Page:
Well if we ask the counter-question “Why should someone be treated differently?” you would have to mount an argument on the basis of health reasons, or reasons related to psychosocial issues, as to why that should be the case. There isn’t any evidence – there simply isn’t any evidence to suggest that one form of sexual expression, i.e. anal intercourse, is more harmful or risky than any other form of sexual intercourse, i.e. vaginal intercourse. There are ways in which both activities can be risky or harmful to people engaged in them. If sex is happening through coercion, if there’s risk of sexual transmission of infections, then obviously that activity can be harmful. But there are ways and means in which society is working to minimise those risks – through education, through promotion of condom use, through promotion of resilience and self-advocacy, and self-esteem and confidence building so that people know what consensual sex is about and how they should ask for it. There are ways in which we’re learning, as a society, to deal with these issues.


Having a differential age of consent for vaginal sex and anal intercourse is really not part of the suite these days. It’s not part of a helpful range of strategies to promote confident young sexually expressive people who can ask for and know what they want.



John Frame:
British comedian Ricky Gervais – I’ve heard him, as part of his stand-up routine, make the comment that, in Britain, when there was campaigning for an equal age of consent, he didn’t see youth marching down the street demanding an equal age of consent. And this is what some politicians will be saying regarding Queensland’s unequal age of consent – that they would expect that youth would be demanding it. Do you think that it’s fair that it should be expected that youth, who are perhaps the most disadvantaged people because of this law, should be out demanding that it be reformed?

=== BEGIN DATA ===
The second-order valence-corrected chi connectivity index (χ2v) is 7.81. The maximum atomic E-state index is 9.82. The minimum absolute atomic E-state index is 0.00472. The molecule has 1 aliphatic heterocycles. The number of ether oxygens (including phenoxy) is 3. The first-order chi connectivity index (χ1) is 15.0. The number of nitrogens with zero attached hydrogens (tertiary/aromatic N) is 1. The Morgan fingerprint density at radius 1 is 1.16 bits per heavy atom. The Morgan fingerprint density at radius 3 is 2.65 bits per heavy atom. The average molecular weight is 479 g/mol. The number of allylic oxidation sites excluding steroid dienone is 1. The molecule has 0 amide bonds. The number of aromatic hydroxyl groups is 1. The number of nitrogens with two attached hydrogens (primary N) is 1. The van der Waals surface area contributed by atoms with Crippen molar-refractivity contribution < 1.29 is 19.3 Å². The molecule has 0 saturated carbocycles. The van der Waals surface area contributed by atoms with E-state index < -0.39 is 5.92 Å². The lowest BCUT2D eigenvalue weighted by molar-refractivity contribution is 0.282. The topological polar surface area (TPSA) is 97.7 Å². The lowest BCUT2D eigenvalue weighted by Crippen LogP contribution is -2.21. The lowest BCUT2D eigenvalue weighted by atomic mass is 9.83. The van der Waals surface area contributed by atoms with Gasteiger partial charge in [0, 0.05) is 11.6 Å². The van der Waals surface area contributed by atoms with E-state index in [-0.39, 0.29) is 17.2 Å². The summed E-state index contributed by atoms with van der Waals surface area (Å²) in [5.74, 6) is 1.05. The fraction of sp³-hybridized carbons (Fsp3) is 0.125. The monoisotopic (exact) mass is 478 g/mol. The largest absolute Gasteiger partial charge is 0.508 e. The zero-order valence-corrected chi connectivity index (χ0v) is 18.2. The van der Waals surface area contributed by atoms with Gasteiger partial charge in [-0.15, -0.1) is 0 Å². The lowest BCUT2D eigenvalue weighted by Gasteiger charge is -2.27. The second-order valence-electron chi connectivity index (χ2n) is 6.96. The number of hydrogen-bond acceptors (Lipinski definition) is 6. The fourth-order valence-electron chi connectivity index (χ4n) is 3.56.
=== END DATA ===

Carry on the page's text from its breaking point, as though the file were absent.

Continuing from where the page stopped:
Rodney Goodbun:  


Well, I would think if you were to poll young people you’d get a very clear view of what they would like from the lawmakers in relation to their expression and their right to choose. We tend not to ask young people. That’s the question that we could be posing – “What if we asked young people?” or “Why don’t we ask young people what these laws should be about and how they should be constructed?” Young people will advocate when they have the opportunity, but our society – and our political process – tends to lock them out.


So it’s not surprising that you don’t see people marching down the street. In addition to that, these issues are issues where, particularly for young gay or lesbian people – or for people questioning themselves about their sexuality - it’s often not the kind of place where they’re going to undertake that questioning behaviour.


If they’re wondering about their sexual identity, you’re not likely to see them campaigning in front of Parliament House – you’re likely to see them worrying in their bedrooms about what their future is, or perhaps ringing a counselling line. Political expression, political advocacy is something that does tend to come from people who are self-confident and mature and asserting their rights. So no, it’s not surprising that you don’t see young people marching down the street, but I think we should be asking them what they’d like – and I’d be very surprised if they didn’t say they’d like the right to choose.




(end of interview)